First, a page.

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Very good point, Brethil! [In reply to] Can't Post


Quote
So the hurdle here for a filmmaker, and one making films of what is a modern myth - steeped now within its own allegory (ironic) - is that the more universally embraceable the characters are, and the more 'archetypal' they are, the less 'life' and depth they have. Their existence, motivations and reactions become part of the pre-existing notions associated with the 'myth' and their part in it. Yet to have them be 'real', to have versamilitude and some level of jeopardy and unpredictability (as desired in the visual mode) they have to step away to a greater or lesser degree from the archetype and the allegory. Therin lies the rub though! Because the expectations, the created archetypes imagined in the millionth exponentials - how do you make it work for that large an audience? - as JRRT writes, because there "must" be some use of the allegorical.




I hadn't thought about how so many of our archetypes have now taken on their allegorical natures and expectations. It really takes deliberate thought and planning to be able to get distance from the archetype.


Quote
A perfect case in point: Film Thorin vs. Book Thorin. From a archetype in text we have a three-dimensional character onscreen. And as such, one of the most contested and I think misunderstood changes to the text.



Yes, and the first point contributes to why many people find Movie Thorin one-dimensional, I think. Perhaps the archetype and allegory are too strong and defined in their view...? But yet this second point brings us nicely back around to the interview with Richard Armitage! I can respect that much more, in light of the difficult nature of working through and past "mythic" expectations, his own quest to find not only what motivates Thorin as an individual, but also what motivated Tolkien as an author to portray him the way he did, and what issues and ideas Tolkien was grappling with as he was in the process of creating Thorin.


"Our perennial spiritual and psychological task is to look at things familiar until they become unfamiliar again." --G. K. Chesterton



Brethil
Half-elven


Nov 22 2013, 10:14pm

Post #33 of 39 (121 views)
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Quite right R-D! [In reply to] Can't Post


In Reply To

Quote
Yes, and the first point contributes to why many people find Movie Thorin one-dimensional, I think. Perhaps the archetype and allegory are too strong and defined in their view...? But yet this second point brings us nicely back around to the interview with Richard Armitage! I can respect that much more, in light of the difficult nature of working through and past "mythic" expectations, his own quest to find not only what motivates Thorin as an individual, but also what motivated Tolkien as an author to portray him the way he did, and what issues and ideas Tolkien was grappling with as he was in the process of creating Thorin.

It does bring us full-circle right back to the interview with Richard!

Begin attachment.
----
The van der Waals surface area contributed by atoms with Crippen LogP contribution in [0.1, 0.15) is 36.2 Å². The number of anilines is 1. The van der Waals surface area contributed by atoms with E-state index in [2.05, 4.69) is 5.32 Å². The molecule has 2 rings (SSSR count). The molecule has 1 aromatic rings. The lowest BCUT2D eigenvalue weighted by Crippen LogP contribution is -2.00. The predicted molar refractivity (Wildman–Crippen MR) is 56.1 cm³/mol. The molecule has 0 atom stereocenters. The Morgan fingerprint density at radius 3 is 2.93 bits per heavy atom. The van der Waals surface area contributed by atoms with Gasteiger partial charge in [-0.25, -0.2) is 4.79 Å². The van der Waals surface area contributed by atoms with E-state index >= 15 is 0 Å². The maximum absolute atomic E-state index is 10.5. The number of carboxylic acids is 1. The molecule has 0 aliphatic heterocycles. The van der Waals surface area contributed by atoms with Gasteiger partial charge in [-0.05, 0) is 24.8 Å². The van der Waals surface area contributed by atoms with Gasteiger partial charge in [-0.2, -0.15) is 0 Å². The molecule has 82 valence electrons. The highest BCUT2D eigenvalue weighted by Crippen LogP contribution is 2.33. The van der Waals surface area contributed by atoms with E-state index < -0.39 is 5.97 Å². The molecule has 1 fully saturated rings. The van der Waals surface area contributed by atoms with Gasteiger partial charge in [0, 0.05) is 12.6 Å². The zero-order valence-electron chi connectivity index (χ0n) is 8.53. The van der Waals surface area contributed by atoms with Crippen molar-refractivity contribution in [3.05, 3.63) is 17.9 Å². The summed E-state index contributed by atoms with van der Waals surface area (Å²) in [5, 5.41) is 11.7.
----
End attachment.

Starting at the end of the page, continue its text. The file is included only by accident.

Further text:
I'm thankful we have a dedicated bunch of people who take the time and have the drive to go below the surface and bring these characters to the screen for us. SmileCoolAngelic

The second TORn Amateur Symposium is running right now, in the Reading Room. Come have a look and maybe stay to chat!





Kim
Valinor


Nov 22 2013, 10:25pm

Post #34 of 39 (118 views)
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Too late! [In reply to] Can't Post

Already ambushed! Let the hugging commence! Evil


Kim
Valinor


Nov 22 2013, 10:27pm

Post #35 of 39 (110 views)
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Very interesting conversation Brethil and R-D [In reply to] Can't Post

I really enjoyed reading both of your thoughts on this. Thanks for sharing your thoughtful responses. Smile


Brethil
Half-elven


Nov 22 2013, 10:35pm

Post #36 of 39 (115 views)
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(*arriving out of breath*) Did I miss the ambush! [In reply to] Can't Post


In Reply To
Already ambushed! Let the hugging commence! Evil

Shoot! Move over.

(adding: and you are MOST welcome Kim! Thanks to you for the kind words!)Angelic

The second TORn Amateur Symposium is running right now, in the Reading Room. Come have a look and maybe stay to chat!





(This post was edited by Brethil on Nov 22 2013, 10:36pm)


Riven Delve
Grey Havens


Nov 22 2013, 11:41pm

Post #37 of 39 (109 views)
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Oh dear [In reply to] Can't Post

I hope Thorin hasn't been hugged to pieces by now... I don't care, I'll take the crumbs! Laugh


"Our perennial spiritual and psychological task is to look at things familiar until they become unfamiliar again." --G. K. Chesterton



Riven Delve
Grey Havens


Nov 22 2013, 11:43pm

Post #38 of 39 (96 views)
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You're most welcome! :) // [In reply to] Can't Post

 


"Our perennial spiritual and psychological task is to look at things familiar until they become unfamiliar again." --G. K. Chesterton



Magpie
Immortal


Nov 22 2013, 11:51pm

Post #39 of 39 (114 views)
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I remember... [In reply to] Can't Post

...I was sitting behind Karen Wynn Fonstad at that wine and cheese get together. I had found "The Atlas of Pern" just weeks before at a thrift store and brought it with me to get her autograph. I stupidly left "The Atlas of Middle-earth" at home! Doh.

I also remember we got in trouble with the wine. :-)

I had been a dedicated follower of TORn's home page for years but hadn't joined the message boards. But I hooked up... kind of.. with you guys as you did the planning. And then I brought in some people from another board I did post on. So the two sub groups touched base while planning but not so much while socializing off hours. I was happy you all welcomed us (since we all were readers of the Home Page, if not the message boards).


LOTR soundtrack website ~ magpie avatar gallery
TORn History Mathom-house ~ Torn Image Posting Guide